RSV Drug Recommended for Fewer Babies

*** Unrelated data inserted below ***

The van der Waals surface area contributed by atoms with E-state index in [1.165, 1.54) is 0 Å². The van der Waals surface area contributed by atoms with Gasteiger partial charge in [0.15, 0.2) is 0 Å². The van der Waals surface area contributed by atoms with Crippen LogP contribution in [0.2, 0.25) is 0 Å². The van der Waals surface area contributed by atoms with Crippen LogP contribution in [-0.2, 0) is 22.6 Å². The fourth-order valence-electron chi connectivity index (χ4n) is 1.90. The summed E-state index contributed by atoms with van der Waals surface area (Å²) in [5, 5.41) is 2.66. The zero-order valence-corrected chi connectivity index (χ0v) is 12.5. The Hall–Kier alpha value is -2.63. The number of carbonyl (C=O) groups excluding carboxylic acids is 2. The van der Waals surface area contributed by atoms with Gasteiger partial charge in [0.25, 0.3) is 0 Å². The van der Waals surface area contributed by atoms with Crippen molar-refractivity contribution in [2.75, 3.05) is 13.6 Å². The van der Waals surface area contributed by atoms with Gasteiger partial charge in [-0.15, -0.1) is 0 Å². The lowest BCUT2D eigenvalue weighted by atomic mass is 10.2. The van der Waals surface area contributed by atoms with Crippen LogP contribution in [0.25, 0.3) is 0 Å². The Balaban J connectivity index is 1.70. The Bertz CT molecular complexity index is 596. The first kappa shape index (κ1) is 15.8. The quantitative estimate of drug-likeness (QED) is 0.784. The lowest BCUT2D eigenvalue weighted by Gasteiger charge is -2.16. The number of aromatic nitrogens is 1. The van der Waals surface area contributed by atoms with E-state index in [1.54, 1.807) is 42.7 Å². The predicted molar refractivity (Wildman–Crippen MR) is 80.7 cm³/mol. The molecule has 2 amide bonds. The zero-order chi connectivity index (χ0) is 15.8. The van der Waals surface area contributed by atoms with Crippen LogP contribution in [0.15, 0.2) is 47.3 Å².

A large group of children's doctors says that only certain high-risk babies should receive a drug to prevent severe problems from a common virus. The American Academy of Pediatrics (AAP) says that evidence now shows other children are unlikely to benefit. But the new advice has led to a strong protest by the drugmaker. The drug is palivizumab (Synagis). It is given as a monthly shot to help prevent severe problems from respiratory syncytial virus (RSV). Nearly all children become infected with RSV by age 2. For most, it's a mild illness. But RSV is also the most common cause of pneumonia in babies. The new AAP statement narrows the definition of which "high-risk" babies should get the drug. It says that research shows benefit for only a few groups.